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After I loaded amarok, and previously when I tried to get mplayer to work, I got an error message that /dev/dsp was busy. I was told that 'killall esd' could fix that. So, I tried it and it -did- work.
Why is /dev/dsp busy?
Why did I have to issue 'killall esd'?
Where can I set it so that esd doesn't come into play, without having to write a little script that runs 'killall esd', unless that's the only choice?
This is the latest hoary release, hoary-rc-install-i386.iso
root@bsubuntu:/proc # cat version
Linux version 2.6.10-5-386 (buildd@terranova) (gcc version 3.3.5 (Debian 1:3.3.5-8ubuntu2)) #1 Wed Mar 30 19:46:52 BST 2005
root@bsubuntu:/proc # uname -a
Linux bsubuntu 2.6.10-5-386 #1 Wed Mar 30 19:46:52 BST 2005 i686 GNU/Linux
Okay, first things first, I run Slackware and am completely unfamiliar with Unbuntu so "grain of salt" and all that.
Now on to the show. Next on the agenda, a broad brush of how sound is handled. Sound as a device has a file in /dev that can be owned by an application, therefore there is a restriction of one application at a time to use the sound.
The way to counter act this is to use a sound daemon. ARTs is the daemon that comes with KDE and Esound is anpther daemon that's out there. There maybe more, however, so if you're interested take a look see.
Why anyone would tell you to 'killall esd' I don't know since that would effectively kill your Esound daemon thereby only allowing one application at a time to use the sound card UNLESS you're also running ARTs, in which case it would make sense however IMHO they could have given you a little background versus just handing out orders. Give a man a fish ...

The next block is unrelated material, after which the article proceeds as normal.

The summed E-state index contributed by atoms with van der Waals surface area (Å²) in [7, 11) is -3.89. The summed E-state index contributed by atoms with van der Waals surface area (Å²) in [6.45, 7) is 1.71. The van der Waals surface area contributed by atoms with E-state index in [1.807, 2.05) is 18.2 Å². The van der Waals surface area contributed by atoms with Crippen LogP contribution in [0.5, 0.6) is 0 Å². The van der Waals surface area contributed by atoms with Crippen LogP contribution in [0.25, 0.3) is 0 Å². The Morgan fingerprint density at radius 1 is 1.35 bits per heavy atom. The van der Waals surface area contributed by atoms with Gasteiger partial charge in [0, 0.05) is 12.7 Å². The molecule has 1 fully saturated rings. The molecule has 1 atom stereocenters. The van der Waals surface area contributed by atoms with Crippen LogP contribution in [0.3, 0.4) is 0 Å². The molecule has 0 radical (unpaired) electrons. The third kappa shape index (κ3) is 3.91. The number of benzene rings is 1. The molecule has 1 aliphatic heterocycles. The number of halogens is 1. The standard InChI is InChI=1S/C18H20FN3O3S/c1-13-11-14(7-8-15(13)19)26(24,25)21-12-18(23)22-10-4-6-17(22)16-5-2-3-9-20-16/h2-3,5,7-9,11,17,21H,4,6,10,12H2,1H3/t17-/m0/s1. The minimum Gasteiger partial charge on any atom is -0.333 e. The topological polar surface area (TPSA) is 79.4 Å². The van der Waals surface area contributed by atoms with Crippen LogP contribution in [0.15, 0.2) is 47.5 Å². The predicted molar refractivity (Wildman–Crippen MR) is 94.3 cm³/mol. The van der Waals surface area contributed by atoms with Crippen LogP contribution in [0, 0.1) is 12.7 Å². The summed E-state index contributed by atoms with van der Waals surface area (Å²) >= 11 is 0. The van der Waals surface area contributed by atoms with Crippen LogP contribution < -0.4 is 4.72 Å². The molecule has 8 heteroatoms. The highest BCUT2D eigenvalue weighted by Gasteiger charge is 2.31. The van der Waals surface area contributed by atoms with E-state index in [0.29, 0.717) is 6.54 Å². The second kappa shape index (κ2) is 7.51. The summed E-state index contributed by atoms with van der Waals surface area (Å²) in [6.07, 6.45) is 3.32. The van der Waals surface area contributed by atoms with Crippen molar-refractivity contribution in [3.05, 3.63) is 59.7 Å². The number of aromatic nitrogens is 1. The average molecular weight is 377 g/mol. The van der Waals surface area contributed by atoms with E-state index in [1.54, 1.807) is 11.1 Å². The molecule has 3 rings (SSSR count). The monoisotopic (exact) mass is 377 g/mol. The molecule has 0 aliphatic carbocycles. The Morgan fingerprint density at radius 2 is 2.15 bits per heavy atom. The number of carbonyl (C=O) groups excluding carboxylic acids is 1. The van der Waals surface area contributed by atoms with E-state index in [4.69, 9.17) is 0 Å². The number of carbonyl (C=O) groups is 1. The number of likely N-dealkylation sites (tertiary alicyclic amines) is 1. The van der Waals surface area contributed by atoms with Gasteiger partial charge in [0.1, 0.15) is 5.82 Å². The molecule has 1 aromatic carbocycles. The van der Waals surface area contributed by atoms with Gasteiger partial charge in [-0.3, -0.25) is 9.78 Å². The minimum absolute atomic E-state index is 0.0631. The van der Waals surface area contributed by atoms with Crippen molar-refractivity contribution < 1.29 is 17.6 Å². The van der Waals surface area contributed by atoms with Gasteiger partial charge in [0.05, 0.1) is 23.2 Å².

Now, the easiest way to find out if you are running arts or not is a 'ps aux | grep arts'. 'ps' gives a list of running processes with aux being options ('man' it if you don't understand it) while the pipe symbol '|' takes the output from the first command and pipes it into the second command with 'grep' searching for whatever comes next (in this case 'arts')
The same can be done with esd. 'lsof' gives a list of open files soooooooo if you want to know what application has /dev/dsp open you can do a 'lsof | grep /dev/dsp'. The best path forward here for you (again IMHO) is to figure out which sound daemon you wish to use, read the documentation on the proper installation/configuration and then configure your applications to speak to the sound daemon instead of trying to control the sound directly. Best of luck.
Ubuntu uses a program called esd to allow multiple applications to access the sound card at one time. However, many third party applications not in Ubuntu main aren't designed to use esd to access the card. On some sound cards, this causes these applications to not produce sound. To work around this problem, esd must be configured to release the sound card when it is not using it. To do this, edit /etc/esound/esd.conf and change the line that begins with spawn_options to begin with default_options. Then, change the -as 5 to -as 2. Finally, remove the two bottom lines about default_options (they are unnecessary).
Note: this problem only occurs on the Ubuntu Hoary release and newer, Warty is not affected by this.
bs@bsubuntu:/etc$ cat ./esound/esd.conf
#spawn_options=-terminate -nobeeps -as 5
default_options=-terminate -nobeeps -as 2
# default options are used in spawned and non-spawned mode
Before I did that, esd was 'bound' to /dev/dsp. After I did that and then run amaroK, I get:
bs@bsubuntu:/etc$ lsof | grep /dev/dsp
amarokapp 7708 bs 20w CHR 14,3 6919 /dev/dsp
(and then after I kill amarok)
bs@bsubuntu:/etc$ lsof | grep /dev/dsp
I did that and rebooted and now I can play amaroK without doing the killall esd.
esd is intermixed among almost everything that produces sound: